Apple isn’t known for having the best battery life, but the iPhone 14 Series has improved on its predecessors. In our testing, we found that the iPhone 14 drained by 8% after watching an hour of HDR content at 100% brightness.
Overall, the iPhone 14 could comfortably get us through a full, busy day with 20-30% battery left by bedtime, with up to 40% left on quieter days.
The iPhone 14 Pro gave a slightly weaker performance, with 10% of the battery draining after watching HDR content for an hour with 100% brightness. From 8AM to midnight, we reported that the battery sat between 15-20%, which is slightly less than the iPhone 14, but not enough to make a huge difference.
The iPhone 14 comes with a 6.1-inch OLED Super Retina XDR display. The resolution sits at 2532×1170, with support for True Tone, HDR and a 2,000,000:1 contrast ratio. Apple claims the display can reach 800 nits of brightness during typical use, and 1200 nits of peak brightness during HDR content.
We were disappointed to see that there was no ProMotion and 120Hz adaptive refresh rate included, and it’s noticeable for anyone who has used the technology before. Despite this, we thought the screen was good, offering up faithful colours and enough brightness for impactful HDR performance.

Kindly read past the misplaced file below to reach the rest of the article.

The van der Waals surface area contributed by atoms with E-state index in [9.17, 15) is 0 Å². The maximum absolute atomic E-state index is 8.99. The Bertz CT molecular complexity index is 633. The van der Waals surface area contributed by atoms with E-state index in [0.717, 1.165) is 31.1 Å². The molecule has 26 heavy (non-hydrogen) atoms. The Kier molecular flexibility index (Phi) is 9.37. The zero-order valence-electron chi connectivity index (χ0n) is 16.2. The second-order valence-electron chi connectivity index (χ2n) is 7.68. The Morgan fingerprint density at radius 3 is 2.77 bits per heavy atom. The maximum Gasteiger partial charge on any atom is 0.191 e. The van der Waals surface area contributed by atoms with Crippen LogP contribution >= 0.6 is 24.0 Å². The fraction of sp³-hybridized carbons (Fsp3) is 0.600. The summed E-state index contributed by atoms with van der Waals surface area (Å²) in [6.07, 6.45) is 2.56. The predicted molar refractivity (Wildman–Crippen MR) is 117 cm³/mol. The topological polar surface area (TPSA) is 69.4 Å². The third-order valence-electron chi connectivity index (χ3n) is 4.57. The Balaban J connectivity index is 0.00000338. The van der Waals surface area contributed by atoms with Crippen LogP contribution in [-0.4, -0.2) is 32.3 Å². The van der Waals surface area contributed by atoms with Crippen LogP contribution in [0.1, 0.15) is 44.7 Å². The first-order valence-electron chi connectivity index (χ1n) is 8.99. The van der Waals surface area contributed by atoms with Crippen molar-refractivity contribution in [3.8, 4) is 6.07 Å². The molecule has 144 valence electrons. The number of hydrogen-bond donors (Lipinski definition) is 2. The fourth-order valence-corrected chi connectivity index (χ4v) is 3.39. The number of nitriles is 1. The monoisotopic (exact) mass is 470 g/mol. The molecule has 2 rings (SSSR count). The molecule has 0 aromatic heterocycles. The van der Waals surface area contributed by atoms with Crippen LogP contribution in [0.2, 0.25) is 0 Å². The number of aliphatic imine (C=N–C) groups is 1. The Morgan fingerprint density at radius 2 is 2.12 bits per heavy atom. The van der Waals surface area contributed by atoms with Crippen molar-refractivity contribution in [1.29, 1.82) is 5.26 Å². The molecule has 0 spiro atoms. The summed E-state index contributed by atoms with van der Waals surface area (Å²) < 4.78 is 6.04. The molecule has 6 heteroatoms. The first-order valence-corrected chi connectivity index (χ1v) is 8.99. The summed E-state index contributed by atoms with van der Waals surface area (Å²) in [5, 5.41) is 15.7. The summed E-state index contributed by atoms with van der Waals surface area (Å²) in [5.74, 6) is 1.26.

There is no Dynamic Island available on the iPhone 14, though it does appear on the iPhone 14 Pro. This means that the vanilla model features the same dated notch as previous models.
Moving onto the iPhone 14 Pro, it has the same 6.1-inch OLED Super Retina XDR display as the iPhone 14, although it does have a more impressive resolution, at 2556×1179. Apple claims that this model is capable of 1600 nits peak brightness during HDR and 2000 nits peak brightness for outdoor use.
Unlike the iPhone 14, it comes with Dynamic Island, which is designed to surface useful information, like when AirPods are connected or when the device is being charged. It also takes care of the infamous notch found on previous iPhone models, making the screen look sleeker and more premium than the iPhone 14.
We really liked the Dynamic Island feature; it allowed for very quick and reliable Face ID, will keep songs played on Spotify visible at the top of the screen as well as applications like a Timer, adding an extra interaction layer to your phone.